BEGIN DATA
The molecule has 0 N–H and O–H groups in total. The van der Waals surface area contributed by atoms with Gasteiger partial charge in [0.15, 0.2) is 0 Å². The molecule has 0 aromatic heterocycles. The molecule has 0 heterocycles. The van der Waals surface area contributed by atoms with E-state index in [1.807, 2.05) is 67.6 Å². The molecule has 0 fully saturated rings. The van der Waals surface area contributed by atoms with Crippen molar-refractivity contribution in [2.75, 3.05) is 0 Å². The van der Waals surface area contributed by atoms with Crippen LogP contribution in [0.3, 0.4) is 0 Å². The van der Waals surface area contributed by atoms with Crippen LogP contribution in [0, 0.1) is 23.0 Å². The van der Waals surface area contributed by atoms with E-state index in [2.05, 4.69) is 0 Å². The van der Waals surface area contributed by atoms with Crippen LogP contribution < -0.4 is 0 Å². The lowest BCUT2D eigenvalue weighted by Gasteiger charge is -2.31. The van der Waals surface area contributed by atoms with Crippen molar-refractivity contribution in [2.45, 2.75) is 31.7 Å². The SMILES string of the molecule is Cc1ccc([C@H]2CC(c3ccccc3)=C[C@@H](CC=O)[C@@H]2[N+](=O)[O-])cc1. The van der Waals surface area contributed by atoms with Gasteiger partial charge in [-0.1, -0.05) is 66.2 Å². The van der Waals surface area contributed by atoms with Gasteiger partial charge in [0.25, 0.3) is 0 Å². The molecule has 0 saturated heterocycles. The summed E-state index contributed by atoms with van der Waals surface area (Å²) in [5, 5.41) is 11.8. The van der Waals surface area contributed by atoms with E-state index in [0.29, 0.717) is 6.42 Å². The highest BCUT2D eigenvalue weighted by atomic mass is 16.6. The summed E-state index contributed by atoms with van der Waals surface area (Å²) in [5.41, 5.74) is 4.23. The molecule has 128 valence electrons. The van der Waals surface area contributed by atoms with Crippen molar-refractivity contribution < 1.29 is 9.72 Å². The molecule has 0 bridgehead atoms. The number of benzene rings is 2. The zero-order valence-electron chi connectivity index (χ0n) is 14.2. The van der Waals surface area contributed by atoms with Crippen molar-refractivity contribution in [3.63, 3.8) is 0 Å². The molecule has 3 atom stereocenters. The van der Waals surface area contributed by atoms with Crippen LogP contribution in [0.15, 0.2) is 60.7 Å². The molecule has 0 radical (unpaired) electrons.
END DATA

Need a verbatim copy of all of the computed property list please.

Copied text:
The molecule has 0 N–H and O–H groups in total. The van der Waals surface area contributed by atoms with Gasteiger partial charge in [0.15, 0.2) is 0 Å². The molecule has 0 aromatic heterocycles. The molecule has 0 heterocycles. The van der Waals surface area contributed by atoms with E-state index in [1.807, 2.05) is 67.6 Å². The molecule has 0 fully saturated rings. The van der Waals surface area contributed by atoms with Crippen molar-refractivity contribution in [2.75, 3.05) is 0 Å². The van der Waals surface area contributed by atoms with Crippen LogP contribution in [0.3, 0.4) is 0 Å². The van der Waals surface area contributed by atoms with Crippen LogP contribution in [0, 0.1) is 23.0 Å². The van der Waals surface area contributed by atoms with E-state index in [2.05, 4.69) is 0 Å². The van der Waals surface area contributed by atoms with Crippen LogP contribution < -0.4 is 0 Å². The lowest BCUT2D eigenvalue weighted by Gasteiger charge is -2.31. The van der Waals surface area contributed by atoms with Crippen molar-refractivity contribution in [2.45, 2.75) is 31.7 Å². The SMILES string of the molecule is Cc1ccc([C@H]2CC(c3ccccc3)=C[C@@H](CC=O)[C@@H]2[N+](=O)[O-])cc1. The van der Waals surface area contributed by atoms with Gasteiger partial charge in [-0.1, -0.05) is 66.2 Å². The van der Waals surface area contributed by atoms with Gasteiger partial charge in [0.25, 0.3) is 0 Å². The molecule has 0 saturated heterocycles. The summed E-state index contributed by atoms with van der Waals surface area (Å²) in [5, 5.41) is 11.8. The van der Waals surface area contributed by atoms with E-state index in [0.29, 0.717) is 6.42 Å². The highest BCUT2D eigenvalue weighted by atomic mass is 16.6. The summed E-state index contributed by atoms with van der Waals surface area (Å²) in [5.41, 5.74) is 4.23. The molecule has 128 valence electrons. The van der Waals surface area contributed by atoms with Crippen molar-refractivity contribution < 1.29 is 9.72 Å². The molecule has 0 bridgehead atoms. The number of benzene rings is 2. The zero-order valence-electron chi connectivity index (χ0n) is 14.2. The van der Waals surface area contributed by atoms with Crippen molar-refractivity contribution in [3.63, 3.8) is 0 Å². The molecule has 3 atom stereocenters. The van der Waals surface area contributed by atoms with Crippen LogP contribution in [0.15, 0.2) is 60.7 Å². The molecule has 0 radical (unpaired) electrons.